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1.
EClinicalMedicine ; 2020.
Article | WHO COVID | ID: covidwho-689222

ABSTRACT

BackgroundThe outbreak of a new coronavirus (SARS-CoV-2) poses a great challenge to global public health New and effective intervention strategies are urgently needed to combat the disease

2.
EClinicalMedicine ; 2020.
Article | WHO COVID | ID: covidwho-684336

ABSTRACT

Background The outbreak of a new coronavirus (SARS-CoV-2) poses a great challenge to global public health New and effective intervention strategies are urgently needed to combat the disease Methods We conducted an open-label, non-randomized, clinical trial involving moderate COVID-19 patients according to study protocol Patients were assigned in a 1:2 ratio to receive either aerosol inhalation treatment with IFN-κ and TFF2, every 48 h for three consecutive dosages, in addition to standard treatment (experimental group), or standard treatment alone (control group) The end point was the time to discharge from the hospital This study is registered with chictr org cn, ChiCTR2000030262 Findings A total of thirty-three eligible COVID-19 patients were enrolled from February 1, 2020 to April 6, 2020, eleven were assigned to the IFN-κ plus TFF2 group, and twenty-two to the control group Safety and efficacy were evaluated for both groups No treatment-associated severe adverse effects (SAE) were observed in the group treated with aerosol inhalation of IFN-κ plus TFF2, and no significant differences in the safety evaluations were observed between experimental and control groups CT imaging was performed in all patients with the median improvement time of 5 0 days (IQR 3 0–9 0) in the experimental group versus 8 5 days (IQR 3 0–17 0) in the control group (p<0 05) In addition, the experimental group had a significant shorten median time in cough relief (4 5 days [IQR 2 0–7 0]) than the control group did (10 0 days [IQR 6 0–21 0])(p<0 005), in viral RNA reversion of 6 0 days (IQR 2 0–13 0) in the experimental group vs 9 5 days (IQR 3 0–23 0) in the control group (p < 0 05), and in the median hospitalization stays of 12 0 days (IQR 7 0–20 0) in the experimental group vs 15 0 days (IQR 10 0–25 0) in the control group (p<0 001), respectively Interpretation Aerosol inhalation of IFN-κ plus TFF2 is a safe treatment and is likely to significantly facilitate clinical improvement, including cough relief, CT imaging improvement, and viral RNA reversion, thereby achieves an early release from hospitalization These data support to explore a scale-up trial with IFN-κ plus TFF2 Funding National Major Project for Control and Prevention of Infectious Disease in China, Shanghai Science and Technology Commission, Shanghai Municipal Health Commission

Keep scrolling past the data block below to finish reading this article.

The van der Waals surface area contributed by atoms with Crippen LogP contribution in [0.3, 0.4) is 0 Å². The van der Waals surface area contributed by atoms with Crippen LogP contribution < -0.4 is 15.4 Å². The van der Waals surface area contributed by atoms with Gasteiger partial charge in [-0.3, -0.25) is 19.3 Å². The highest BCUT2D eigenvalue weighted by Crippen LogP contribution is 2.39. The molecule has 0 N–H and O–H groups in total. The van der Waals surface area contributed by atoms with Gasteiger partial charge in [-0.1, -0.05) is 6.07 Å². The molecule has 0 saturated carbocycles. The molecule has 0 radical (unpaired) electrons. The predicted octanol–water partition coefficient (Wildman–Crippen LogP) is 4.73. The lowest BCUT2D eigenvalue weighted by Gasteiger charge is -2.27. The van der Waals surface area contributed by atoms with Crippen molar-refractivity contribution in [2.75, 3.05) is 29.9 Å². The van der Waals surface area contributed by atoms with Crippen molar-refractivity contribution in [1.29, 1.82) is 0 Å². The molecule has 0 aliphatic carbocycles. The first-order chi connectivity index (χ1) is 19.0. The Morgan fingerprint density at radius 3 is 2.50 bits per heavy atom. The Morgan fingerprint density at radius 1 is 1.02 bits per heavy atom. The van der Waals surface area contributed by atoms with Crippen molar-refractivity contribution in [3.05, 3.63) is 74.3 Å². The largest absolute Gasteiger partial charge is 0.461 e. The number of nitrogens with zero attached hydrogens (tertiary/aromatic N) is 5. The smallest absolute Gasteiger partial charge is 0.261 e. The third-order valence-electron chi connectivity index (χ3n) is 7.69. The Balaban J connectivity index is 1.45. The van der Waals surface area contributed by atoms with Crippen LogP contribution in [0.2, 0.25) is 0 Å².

3.
Med ; 2020.
Article | WHO COVID | ID: covidwho-664427

ABSTRACT

Summary Background The ongoing coronavirus disease (COVID-19) pandemic caused by Severe Acute Respiratory Syndrome Coronavirus-2 (SARS-CoV-2) is a global public health concern due to relatively easy person-to-person transmission and the current lack of effective antiviral therapy However, the exact molecular mechanisms of SARS-CoV-2 pathogenesis remain largely unknown Methods Genome wide screening was used to establish intra-viral and viral-host interactomes Quantitative proteomics was used to investigate peripheral blood mononuclear cell (PBMC) proteome signature in COVID-19 Findings We elucidated 286 host proteins targeted by SARS-CoV-2 and more than 350 host proteins that are significantly perturbed in COVID-19 derived PBMCs This signature in severe COVID-19 PBMCs reveals significant upregulation of cellular proteins related to neutrophil activation and blood coagulation, as well as downregulation of proteins mediating T cell receptor signaling From the interactome, we further identified that non-structural protein 10 interacts with NF-kappa-B-repressing factor (NKRF) to facilitate interleukin-8 (IL-8) induction, which potentially contributes to IL-8-mediated chemotaxis of neutrophils and the overexuberant host inflammatory response observed in COVID-19 patients Conclusions Our study not only presents a systematic examination of SARS-CoV-2-induced perturbation of host targets and cellular networks but also reveals insights into the mechanisms by which SARS-CoV-2 triggers cytokine storms, representing a powerful resource in the pursuit for therapeutic intervention

4.
Emerg Microbes Infect ; 9(1): 1537-1545, 2020 Dec.
Article in English | MEDLINE | ID: covidwho-611841

ABSTRACT